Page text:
Waste not, want not: Hong Kong cafe zeros in on reducing trash

HONG KONG (Reuters) - A zero food waste cafe in Hong Kong is trying to tackle the financial hub’s escalating trash problem by providing meals that are fully compostable, such as vegetables and herb flatbreads, and packaging that is turned into fertiliser.

MANA!’s eco-friendly business model aims to raise awareness about the global environment and minimise waste flowing into the city’s landfills.

Bobsy Gaia, the plant-based cafe’s 55-year-old founder, said it was a significant milestone to become 100% compostable with all packaging as of last year.

Hong Kong throws away more than 3,500 tonnes of food each day and the amount of waste from food packaging floods its three landfills. Authorities are expanding the disposal sites but say they will reach maximum capacity in a decade.

Takeaways, mostly in plastic containers, have always been popular in the former British colony because of its hundreds of thousands of compact apartments with tiny or non existent kitchens.

Although restaurants in Hong Kong have remained mostly open despite the coronavirus crisis, takeaways have soared due to diners being hesitant to eat out and health restrictions currently in place that prevent more than four people socialising.

“We, as restaurant operators, must do a lot more ... all businesses, in reducing waste because there is no such place as ‘away’, everything comes back to haunt us,” Gaia said, referring to packaging waste from takeaways.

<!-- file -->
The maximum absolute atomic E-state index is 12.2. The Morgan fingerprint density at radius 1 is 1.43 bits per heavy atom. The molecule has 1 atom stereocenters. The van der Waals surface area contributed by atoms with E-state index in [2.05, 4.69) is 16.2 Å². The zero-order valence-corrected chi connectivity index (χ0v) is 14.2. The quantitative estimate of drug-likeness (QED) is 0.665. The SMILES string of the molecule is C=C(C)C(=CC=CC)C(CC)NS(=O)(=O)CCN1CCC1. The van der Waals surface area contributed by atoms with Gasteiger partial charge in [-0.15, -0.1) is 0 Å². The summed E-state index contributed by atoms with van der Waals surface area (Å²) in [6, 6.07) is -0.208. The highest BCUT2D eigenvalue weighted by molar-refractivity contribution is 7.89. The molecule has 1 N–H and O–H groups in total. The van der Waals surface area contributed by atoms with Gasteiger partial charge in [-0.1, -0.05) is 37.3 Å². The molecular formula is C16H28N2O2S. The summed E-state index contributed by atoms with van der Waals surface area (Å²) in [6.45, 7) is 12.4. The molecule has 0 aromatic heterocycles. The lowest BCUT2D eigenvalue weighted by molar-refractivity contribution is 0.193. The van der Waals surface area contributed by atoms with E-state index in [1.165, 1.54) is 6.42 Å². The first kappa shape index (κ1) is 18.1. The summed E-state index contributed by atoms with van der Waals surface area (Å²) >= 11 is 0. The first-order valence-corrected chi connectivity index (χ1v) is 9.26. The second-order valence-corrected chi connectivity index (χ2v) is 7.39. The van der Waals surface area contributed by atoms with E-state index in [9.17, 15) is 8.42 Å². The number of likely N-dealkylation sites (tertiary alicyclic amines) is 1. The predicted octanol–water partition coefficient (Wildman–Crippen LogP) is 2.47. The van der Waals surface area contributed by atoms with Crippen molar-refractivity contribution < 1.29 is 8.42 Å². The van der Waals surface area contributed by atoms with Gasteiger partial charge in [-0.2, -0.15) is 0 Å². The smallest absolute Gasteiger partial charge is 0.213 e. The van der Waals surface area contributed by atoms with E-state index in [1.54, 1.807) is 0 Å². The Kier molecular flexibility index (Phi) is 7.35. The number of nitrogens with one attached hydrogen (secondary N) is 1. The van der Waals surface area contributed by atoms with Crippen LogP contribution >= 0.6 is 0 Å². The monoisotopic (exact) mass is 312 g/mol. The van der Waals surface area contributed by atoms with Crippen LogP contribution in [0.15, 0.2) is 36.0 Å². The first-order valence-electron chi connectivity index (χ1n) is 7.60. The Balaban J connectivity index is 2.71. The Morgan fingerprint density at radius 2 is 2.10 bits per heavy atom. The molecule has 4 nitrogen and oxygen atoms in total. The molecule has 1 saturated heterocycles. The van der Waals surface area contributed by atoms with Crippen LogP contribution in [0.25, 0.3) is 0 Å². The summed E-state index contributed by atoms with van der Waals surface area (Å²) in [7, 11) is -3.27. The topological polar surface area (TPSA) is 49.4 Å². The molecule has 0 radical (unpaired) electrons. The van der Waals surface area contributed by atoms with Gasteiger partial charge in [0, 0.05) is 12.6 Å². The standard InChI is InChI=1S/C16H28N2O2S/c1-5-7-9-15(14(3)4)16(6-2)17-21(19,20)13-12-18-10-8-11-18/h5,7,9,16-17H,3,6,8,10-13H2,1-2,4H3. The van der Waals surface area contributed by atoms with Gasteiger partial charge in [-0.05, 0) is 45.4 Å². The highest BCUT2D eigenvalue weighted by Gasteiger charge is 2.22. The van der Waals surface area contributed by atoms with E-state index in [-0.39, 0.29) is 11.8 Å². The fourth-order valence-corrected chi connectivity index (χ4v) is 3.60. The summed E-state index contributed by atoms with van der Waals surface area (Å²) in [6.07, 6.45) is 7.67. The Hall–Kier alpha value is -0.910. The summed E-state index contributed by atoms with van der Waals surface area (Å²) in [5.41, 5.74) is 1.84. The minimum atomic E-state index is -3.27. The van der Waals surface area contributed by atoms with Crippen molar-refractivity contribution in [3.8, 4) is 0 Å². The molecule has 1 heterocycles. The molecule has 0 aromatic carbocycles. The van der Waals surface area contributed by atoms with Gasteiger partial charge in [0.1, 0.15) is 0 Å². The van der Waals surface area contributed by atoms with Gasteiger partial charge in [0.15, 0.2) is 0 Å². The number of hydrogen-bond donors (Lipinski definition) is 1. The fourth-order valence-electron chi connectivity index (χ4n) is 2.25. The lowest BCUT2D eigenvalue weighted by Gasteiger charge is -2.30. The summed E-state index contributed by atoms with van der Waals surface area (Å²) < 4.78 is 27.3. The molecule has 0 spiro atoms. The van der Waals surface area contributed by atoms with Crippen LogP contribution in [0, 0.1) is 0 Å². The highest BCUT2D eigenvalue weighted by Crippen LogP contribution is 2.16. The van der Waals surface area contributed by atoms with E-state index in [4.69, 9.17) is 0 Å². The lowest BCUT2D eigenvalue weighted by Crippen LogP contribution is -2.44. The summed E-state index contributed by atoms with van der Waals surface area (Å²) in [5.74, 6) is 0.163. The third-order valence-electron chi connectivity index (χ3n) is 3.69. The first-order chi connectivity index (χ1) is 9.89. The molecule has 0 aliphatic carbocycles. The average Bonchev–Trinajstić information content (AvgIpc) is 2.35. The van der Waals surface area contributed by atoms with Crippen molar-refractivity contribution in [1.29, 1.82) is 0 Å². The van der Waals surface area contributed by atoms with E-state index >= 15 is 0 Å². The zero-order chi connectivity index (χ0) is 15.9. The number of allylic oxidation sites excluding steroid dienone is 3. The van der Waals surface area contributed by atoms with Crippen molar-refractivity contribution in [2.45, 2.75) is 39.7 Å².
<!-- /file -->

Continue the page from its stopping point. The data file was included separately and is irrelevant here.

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Beirut-born Gaia, who worked in eco-fashion in Bangkok before moving to Hong Kong in 1992, opened Mana in 2011.

High costs are a massive obstacle that can turn many restaurants off being eco-friendly, Gaia said.

He estimates around 5-10% of revenue is used to ensure Mana maintains zero waste.

The extra investment in capital is worth it, he says, adding that change is coming with a shift in awareness, especially in the younger generation.

Diners in Mana’s plant-filled location, decorated with soft wooden panelling and floor cushions, drop their food waste and packaging into compost bins on site.

This is collected and goes through a composting system, which takes about two months before it turns into soil.

“You grow your food again. Food comes back and we eat it, we enjoy it and round and round we go,” said Gaia.

(This story drops word ‘Cafe’ in paragraph 2)

Reporting by Pak Yiu; writing by Farah Master; Editing by Raju Gopalakrishnan